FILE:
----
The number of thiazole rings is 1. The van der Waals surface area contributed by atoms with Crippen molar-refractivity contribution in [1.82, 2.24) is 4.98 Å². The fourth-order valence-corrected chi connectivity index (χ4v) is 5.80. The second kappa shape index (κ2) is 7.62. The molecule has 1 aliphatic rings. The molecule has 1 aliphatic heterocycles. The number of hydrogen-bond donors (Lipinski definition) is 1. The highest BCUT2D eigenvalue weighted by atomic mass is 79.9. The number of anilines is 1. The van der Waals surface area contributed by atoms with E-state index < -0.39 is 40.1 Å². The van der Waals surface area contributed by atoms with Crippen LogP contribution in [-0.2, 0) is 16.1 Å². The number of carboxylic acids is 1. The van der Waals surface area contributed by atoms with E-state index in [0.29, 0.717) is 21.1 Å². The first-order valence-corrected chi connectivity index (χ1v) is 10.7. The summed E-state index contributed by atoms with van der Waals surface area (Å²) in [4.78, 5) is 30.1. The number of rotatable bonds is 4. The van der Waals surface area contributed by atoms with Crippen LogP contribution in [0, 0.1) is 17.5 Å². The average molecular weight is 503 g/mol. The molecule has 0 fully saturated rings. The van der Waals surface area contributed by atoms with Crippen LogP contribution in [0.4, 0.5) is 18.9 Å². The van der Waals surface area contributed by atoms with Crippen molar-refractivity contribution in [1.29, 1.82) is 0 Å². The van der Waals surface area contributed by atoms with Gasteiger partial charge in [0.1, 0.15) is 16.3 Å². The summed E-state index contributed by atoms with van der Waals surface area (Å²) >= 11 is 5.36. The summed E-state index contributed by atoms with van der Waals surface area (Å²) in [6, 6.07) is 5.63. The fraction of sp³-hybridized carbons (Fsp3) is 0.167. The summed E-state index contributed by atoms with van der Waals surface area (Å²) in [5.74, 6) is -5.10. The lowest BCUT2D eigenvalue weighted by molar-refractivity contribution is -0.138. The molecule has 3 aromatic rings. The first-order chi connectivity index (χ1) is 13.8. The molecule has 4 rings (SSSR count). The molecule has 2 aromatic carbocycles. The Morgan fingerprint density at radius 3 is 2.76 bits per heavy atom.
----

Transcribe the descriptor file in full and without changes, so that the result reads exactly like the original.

The number of thiazole rings is 1. The van der Waals surface area contributed by atoms with Crippen molar-refractivity contribution in [1.82, 2.24) is 4.98 Å². The fourth-order valence-corrected chi connectivity index (χ4v) is 5.80. The second kappa shape index (κ2) is 7.62. The molecule has 1 aliphatic rings. The molecule has 1 aliphatic heterocycles. The number of hydrogen-bond donors (Lipinski definition) is 1. The highest BCUT2D eigenvalue weighted by atomic mass is 79.9. The number of anilines is 1. The van der Waals surface area contributed by atoms with E-state index < -0.39 is 40.1 Å². The van der Waals surface area contributed by atoms with Crippen LogP contribution in [-0.2, 0) is 16.1 Å². The number of carboxylic acids is 1. The van der Waals surface area contributed by atoms with E-state index in [0.29, 0.717) is 21.1 Å². The first-order valence-corrected chi connectivity index (χ1v) is 10.7. The summed E-state index contributed by atoms with van der Waals surface area (Å²) in [4.78, 5) is 30.1. The number of rotatable bonds is 4. The van der Waals surface area contributed by atoms with Crippen LogP contribution in [0, 0.1) is 17.5 Å². The average molecular weight is 503 g/mol. The molecule has 0 fully saturated rings. The van der Waals surface area contributed by atoms with Crippen LogP contribution in [0.4, 0.5) is 18.9 Å². The van der Waals surface area contributed by atoms with Crippen molar-refractivity contribution in [1.29, 1.82) is 0 Å². The van der Waals surface area contributed by atoms with Gasteiger partial charge in [0.1, 0.15) is 16.3 Å². The summed E-state index contributed by atoms with van der Waals surface area (Å²) >= 11 is 5.36. The summed E-state index contributed by atoms with van der Waals surface area (Å²) in [6, 6.07) is 5.63. The fraction of sp³-hybridized carbons (Fsp3) is 0.167. The summed E-state index contributed by atoms with van der Waals surface area (Å²) in [5.74, 6) is -5.10. The lowest BCUT2D eigenvalue weighted by molar-refractivity contribution is -0.138. The molecule has 3 aromatic rings. The first-order chi connectivity index (χ1) is 13.8. The molecule has 4 rings (SSSR count). The molecule has 2 aromatic carbocycles. The Morgan fingerprint density at radius 3 is 2.76 bits per heavy atom.